The leading financial services firm, J.P. Morgan, is the first international investment bank in South Africa to launch a DTIC-approved Equity Equivalent Investment Programme (EEIP). The Department of Trade, Industry and Competition (the DTIC) and J.P. Morgan announced the programme this week called the Abadali EEIP which aims to deploy R300 million through the Abadali Fund, a black business growth fund, and R40 million through the Abadali Grant. This is expected to create more than 1000 permanent jobs and R2 billion worth of financing transactions over the eight-year period of the Abadali EEIP.
Small and medium-sized enterprises are an important driver for innovation, economic growth and employment creation but given such businesses do not usually meet the underwriting criteria of general commercial banking requirements, there is a funding gap such that most of these businesses do not take off. SMMEs have also been the most affected by the COVID-19 pandemic.
The Abadali EEIP will provide funding, business and mentorship support for such businesses mainly in the industrial and green economy sectors thereby strengthening economic output. Per the DTIC, the programme will provide short-term financing for businesses with limited track records and no financials. Medium- to long-term finance will be offered at significantly subsidised rates below the commercial rate to businesses with a track record of at least 12 months of trading. The terms and conditions of the loans are also tailored to suit early-stage businesses.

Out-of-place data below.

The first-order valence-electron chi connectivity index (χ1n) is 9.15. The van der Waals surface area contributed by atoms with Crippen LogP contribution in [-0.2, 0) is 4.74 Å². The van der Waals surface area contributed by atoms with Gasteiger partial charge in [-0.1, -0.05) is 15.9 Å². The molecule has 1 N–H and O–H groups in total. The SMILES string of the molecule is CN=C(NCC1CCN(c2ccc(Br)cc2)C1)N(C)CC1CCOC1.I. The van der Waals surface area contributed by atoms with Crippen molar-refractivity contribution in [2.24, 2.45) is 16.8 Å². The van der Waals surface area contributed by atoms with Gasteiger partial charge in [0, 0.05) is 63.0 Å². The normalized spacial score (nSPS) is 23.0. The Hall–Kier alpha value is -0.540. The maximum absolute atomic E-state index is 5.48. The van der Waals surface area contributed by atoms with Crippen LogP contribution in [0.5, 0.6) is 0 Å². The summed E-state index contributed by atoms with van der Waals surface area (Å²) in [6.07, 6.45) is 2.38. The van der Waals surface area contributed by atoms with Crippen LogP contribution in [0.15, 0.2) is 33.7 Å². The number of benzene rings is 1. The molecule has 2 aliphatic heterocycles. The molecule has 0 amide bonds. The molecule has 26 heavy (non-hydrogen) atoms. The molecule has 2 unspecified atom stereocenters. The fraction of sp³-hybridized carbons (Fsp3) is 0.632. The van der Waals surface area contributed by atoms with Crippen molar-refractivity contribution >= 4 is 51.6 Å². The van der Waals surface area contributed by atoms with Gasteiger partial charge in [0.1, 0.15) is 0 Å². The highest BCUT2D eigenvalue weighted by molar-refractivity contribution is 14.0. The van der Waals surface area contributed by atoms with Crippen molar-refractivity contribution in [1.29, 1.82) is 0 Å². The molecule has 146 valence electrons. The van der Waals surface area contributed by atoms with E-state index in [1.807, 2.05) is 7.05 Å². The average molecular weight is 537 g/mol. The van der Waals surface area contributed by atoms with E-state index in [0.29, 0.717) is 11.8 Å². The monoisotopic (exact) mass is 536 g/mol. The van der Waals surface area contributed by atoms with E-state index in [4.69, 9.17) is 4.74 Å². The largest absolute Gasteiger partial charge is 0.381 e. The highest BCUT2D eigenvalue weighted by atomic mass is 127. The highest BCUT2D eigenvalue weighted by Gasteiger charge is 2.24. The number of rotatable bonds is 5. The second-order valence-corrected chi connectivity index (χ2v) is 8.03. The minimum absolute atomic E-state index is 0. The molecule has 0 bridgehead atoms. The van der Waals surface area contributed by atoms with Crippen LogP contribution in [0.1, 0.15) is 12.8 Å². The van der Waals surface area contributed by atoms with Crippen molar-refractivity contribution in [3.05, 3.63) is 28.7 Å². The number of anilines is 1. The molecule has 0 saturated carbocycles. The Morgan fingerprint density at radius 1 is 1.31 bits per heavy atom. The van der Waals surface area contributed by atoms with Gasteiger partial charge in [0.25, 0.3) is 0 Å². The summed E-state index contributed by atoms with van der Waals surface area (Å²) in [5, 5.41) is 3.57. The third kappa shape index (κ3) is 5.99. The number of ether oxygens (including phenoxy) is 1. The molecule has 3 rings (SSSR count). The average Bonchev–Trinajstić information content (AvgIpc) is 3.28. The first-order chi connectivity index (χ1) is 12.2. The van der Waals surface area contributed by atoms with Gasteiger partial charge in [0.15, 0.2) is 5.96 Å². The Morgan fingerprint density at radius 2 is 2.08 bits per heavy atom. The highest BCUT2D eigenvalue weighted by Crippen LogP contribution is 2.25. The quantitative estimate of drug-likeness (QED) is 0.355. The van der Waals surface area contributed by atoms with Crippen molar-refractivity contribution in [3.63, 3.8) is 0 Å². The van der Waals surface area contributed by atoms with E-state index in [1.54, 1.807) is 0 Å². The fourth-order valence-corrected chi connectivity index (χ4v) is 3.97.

A Shot in the Arm for the Global Economy.
The International Monetary Fund (IMF) Board of Governors has approved an allocation of Special Drawing Rights (SDRs) amounting to US$650 Billion (R9 trillion), effective on August 23, 2021. This is in a quest to boost global liquidity and cushion member countries from the effects of the Covid-19 Pandemic.
The SDR is an international reserve asset created by the IMF to supplement the official reserves of its member countries, giving them the potential to claim on the freely usable currencies of the IMF members.
The IMF currently has 190 member countries out of 195 countries in the world. Each member will receive an SDR allocation that is proportional to their existing quotas in the Fund. This will see an allocation of about 42% of the SDR go to emerging markets and other developing countries.
According to the IMF Managing Director Kristalina Georgieva- “This is the largest SDR allocation in the history of the IMF and a shot in the arm for the global economy at a time of unprecedented crisis. The SDR allocation will benefit all members, address the long-term global need for reserves, build confidence, and foster the resilience and stability of the global economy. It will particularly help our most vulnerable countries struggling to cope with the impact of the COVID-19 crisis”.